The compact recognizes that there is a difference between these refugees and economic migrants. But it is clearly an attempt to begin erasing this distinction — to begin recognizing migrant rights in the same manner as refugee rights were recognized via the 1951 Refugee Convention. The conflict along America’s southern border, where many seeking asylum as refugees are clearly migrants seeking economic opportunity, illustrates the problem with this approach: It undermines the rights of refugees who are legitimately seeking new homes out of necessity as well as those who seek to immigrate legally.

Further, the compact’s denunciation of intolerance toward immigrants fails to make any distinction between hate and reasoned arguments about issues such as the rule of law, defense of borders, and how much legal immigration is wise for any particular country — let alone opposition to illegal immigration. Its spirit is rooted in intolerance for advocates of sovereignty or critics of illegal immigration and open borders policies, and there is no recognition that mass immigration can bring with it a host of costly unforeseen problems. That’s something Germany found out when it was faced with the nearlyimpossible task of absorbing a million migrants from the Middle East without taking into account how doing so would affect their own citizens or the way it would fuel anti-Semitism.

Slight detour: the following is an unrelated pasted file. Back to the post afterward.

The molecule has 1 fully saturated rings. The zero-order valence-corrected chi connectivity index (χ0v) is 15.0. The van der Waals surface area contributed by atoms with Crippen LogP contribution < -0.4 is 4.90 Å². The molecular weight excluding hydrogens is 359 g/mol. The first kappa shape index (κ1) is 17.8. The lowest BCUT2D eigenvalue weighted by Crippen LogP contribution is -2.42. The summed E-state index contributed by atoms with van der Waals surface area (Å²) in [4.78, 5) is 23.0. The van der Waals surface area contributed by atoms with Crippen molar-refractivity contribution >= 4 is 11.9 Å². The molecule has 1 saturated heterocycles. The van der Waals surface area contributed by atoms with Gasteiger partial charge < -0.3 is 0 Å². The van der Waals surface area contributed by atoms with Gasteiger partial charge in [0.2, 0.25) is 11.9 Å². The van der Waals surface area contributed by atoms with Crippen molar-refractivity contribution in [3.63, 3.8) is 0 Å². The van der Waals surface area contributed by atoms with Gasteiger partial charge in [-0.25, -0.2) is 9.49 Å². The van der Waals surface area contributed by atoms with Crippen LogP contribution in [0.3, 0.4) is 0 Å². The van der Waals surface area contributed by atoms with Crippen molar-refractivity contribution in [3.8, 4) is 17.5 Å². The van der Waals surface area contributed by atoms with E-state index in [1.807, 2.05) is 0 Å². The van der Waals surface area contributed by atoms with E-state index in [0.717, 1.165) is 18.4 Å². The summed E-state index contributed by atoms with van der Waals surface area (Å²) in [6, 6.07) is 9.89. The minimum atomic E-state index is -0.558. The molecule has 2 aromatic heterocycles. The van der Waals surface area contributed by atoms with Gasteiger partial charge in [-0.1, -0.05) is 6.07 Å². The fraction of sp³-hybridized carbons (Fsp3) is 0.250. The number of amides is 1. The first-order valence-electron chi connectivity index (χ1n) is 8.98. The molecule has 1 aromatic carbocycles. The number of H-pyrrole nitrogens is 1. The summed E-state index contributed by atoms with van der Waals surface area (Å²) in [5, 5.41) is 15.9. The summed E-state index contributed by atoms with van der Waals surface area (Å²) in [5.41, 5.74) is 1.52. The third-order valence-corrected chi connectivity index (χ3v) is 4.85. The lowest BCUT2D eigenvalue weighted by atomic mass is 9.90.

As with much of the discussion about illegal immigration in the United States, the rhetoric in the Global Compact is rooted in compassion for migrants. But it’s not doing any favors for either migrants or their host countries to encourage migrants to think they can evade immigration laws in order to get wherever it is they want to go without benefit of legal permission.

The United States might have agreed to all this as a form of cheap virtue-signaling while understanding that it could refuse to do anything to implement the compact’s principles. But the Trump administration was right to call attention to its flaws and the inherent danger in signing on to anything that is a first step toward the erosion of national sovereignty.

To dismiss Trump’s opposition as xenophobic or racist is to misunderstand how efforts to override the rule of law and sovereign rights can create chaos. And chaos doesn’t help those in need. Blind faith in multilateralism, such as that championed by Obama and now Merkel, is no substitute for common sense. Those who wish to help refugees already have international mechanisms through which to do so. Rather than establish a compact that amounts to a not-so-subtle plea for more open borders, those who want to help migrants would do better to seek to aid, and transform the dysfunctional political and economic cultures of countries whose populations are fleeing. Encouraging more mass migrations will only lead to more suffering. Sadly, that is exactly what this non-binding global compact is most likely to do.